The Covid-19 pandemic disrupted every facet of life, but perhaps the biggest impact was felt in the sphere of education. Classes for all grades were not held for nearly two years, with all schools and universities told to conduct online classes. But only a certain segment of the four-million student population benefited from this switch as many students had no access to the devices and 4G signals.
When physical classes resumed, the process was undertaken in fits and starts. Even though the pandemic is mostly behind us, the school system is yet to resume its normal routine of terms and holidays. This is indeed why the new school term is starting next month, instead of in January.
But the pandemic threw school term tests and national examinations, a vital aspect of education, into a tailspin from which it has still not been able to fully recover. For decades, students, parents and teachers were used to the regular examination schedule – the GCE Advanced Level (A/L) examination and the Year 5 Scholarship examination are held in August while the GCE Ordinary Level (O/L) examination is held in December. This schedule coincides with school vacations, since schools are used as examination centres.
However, with Covid turning the examination schedule virtually upside down, the GCE A/Ls were only held this month and the GCE O/L examination is likely to be held in May. With the paper marking process taking some time, the delay in holding the A/Ls also affects the university admissions process and the university calendar.
It appears that we are finally seeing the light at the end of the tunnel. Education Minister Dr. Susil Premajayantha last week said that the Education Department and the Examinations Department are expected to streamline the examinations calendar from next year. They aim to hold all national examinations according to the scheduled timeframes, as carried out prior to the Covid-19 pandemic. Measures are thus already under way to ensure that all national exams are held as per their usual schedules from 2025.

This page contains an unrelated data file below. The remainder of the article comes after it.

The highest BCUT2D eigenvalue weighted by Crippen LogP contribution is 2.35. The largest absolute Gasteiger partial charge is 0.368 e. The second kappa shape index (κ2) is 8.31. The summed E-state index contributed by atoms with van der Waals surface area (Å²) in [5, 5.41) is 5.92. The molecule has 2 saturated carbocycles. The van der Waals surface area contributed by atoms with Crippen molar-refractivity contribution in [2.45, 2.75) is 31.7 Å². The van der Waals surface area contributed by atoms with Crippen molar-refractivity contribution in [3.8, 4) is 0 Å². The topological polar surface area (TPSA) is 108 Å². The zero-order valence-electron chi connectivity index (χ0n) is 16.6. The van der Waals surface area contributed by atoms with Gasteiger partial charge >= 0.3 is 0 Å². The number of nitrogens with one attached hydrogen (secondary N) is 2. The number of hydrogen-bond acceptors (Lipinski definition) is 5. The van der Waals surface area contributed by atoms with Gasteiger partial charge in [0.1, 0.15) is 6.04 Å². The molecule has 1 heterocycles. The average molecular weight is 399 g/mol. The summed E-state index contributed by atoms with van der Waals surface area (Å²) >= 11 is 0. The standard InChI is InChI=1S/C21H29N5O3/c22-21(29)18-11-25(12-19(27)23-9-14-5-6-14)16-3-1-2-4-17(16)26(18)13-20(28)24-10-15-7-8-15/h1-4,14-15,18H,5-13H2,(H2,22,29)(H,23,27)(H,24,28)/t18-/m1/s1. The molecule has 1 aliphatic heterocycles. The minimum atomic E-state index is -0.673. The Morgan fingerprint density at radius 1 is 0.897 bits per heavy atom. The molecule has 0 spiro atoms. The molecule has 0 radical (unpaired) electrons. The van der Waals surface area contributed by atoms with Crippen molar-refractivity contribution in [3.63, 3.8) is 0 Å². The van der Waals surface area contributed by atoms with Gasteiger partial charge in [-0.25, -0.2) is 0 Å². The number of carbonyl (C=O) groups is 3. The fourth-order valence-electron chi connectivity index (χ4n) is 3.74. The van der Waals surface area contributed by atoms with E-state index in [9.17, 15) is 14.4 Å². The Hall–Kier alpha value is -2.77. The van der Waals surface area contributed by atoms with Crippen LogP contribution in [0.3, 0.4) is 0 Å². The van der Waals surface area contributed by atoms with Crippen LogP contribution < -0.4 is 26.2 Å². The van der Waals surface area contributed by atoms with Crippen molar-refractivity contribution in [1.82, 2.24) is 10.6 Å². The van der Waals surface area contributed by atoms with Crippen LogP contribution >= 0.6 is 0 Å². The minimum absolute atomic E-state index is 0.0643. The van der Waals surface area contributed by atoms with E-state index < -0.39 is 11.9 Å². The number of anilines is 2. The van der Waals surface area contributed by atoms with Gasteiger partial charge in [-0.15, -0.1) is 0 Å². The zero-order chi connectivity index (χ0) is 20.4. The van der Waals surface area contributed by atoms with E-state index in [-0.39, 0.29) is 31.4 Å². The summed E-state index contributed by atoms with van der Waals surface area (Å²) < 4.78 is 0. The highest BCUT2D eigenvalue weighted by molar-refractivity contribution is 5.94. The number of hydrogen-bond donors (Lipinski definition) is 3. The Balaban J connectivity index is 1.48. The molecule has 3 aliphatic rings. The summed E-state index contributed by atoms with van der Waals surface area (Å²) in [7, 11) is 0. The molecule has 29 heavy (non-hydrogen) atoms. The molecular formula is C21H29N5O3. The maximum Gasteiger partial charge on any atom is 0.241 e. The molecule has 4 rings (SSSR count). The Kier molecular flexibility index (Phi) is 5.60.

This is good news for all students, parents and teachers preparing for the upcoming exams. The postponement of the examinations resulted in many parents and students opting for foreign alternatives such as the UK GCSEs, lest their higher studies are affected. This also resulted in a vast drain of foreign exchange for examination fees.
Now, with the examinations back on track and the O/Ls due to be held at the end of Grade 10 (as done earlier), most parents, even the affluent ones, are likely to choose the local option since Sri Lanka’s exams are also universally recognised for foreign university admissions. The planned termination of school years at Grade 12, instead of 13, also ensures a faster gateway to both local and foreign university admission. If this goes as planned, a student will be able to finish a basic undergraduate degree by age 21 and a special degree by 22, though this may vary for medical students who have to complete an internship as well.
But the time has also come to rethink the whole rote-based examination process. Many education experts have said that the Year 5 Scholarship Examination is highly stressful for the developing mind of a Grade 5 student, quite apart from the intense pressure applied by teachers and parents. The premise behind the Scholarship examination is that the high fliers can get admitted to the prestigious schools in Colombo, Kandy and Galle if they score beyond 170 marks.
Incidentally, this highlights the stark gap between city and rural schools, which should not be the case at all. If all schools were equal, in terms of faculty and facilities, there would be no need to enroll children in the so-called “good” schools in the major cities. We hope that the Year 5 Scholarship Examination would be abolished in due course as this gap is eventually bridged. The previous Government’s “nearest school is the best school” program should be revived or a similar program should be adopted for this purpose.
GCE O/L and A/L examinations should also be reformatted to assess the real-world skills of students, rather than just textbook knowledge. There should also be a bigger focus on Science, Technology, Engineering and Mathematics (STEM) subjects at both levels.
More job-oriented STEM subjects should be introduced to the school curricula. This is even more important for the A/Ls, as only around 30,000 students qualify for the State universities and the other 200,000 students have to look for alternative avenues.
For those seeking a job straight after the A/Ls, it helps to have a good grade in a STEM subject as they are more aligned with modern job market requirements, as opposed to arts subjects. Moreover, more females should be encouraged to follow these subjects and courses, as job opportunities for women are expanding in this sector.
Our educationists should take a leaf from other countries in our region and elsewhere that have changed their examination structures in line with the needs of a changing world, which is being shaped by trends such as Artificial Intelligence (AI). We risk falling behind if we do not adapt to the new realities.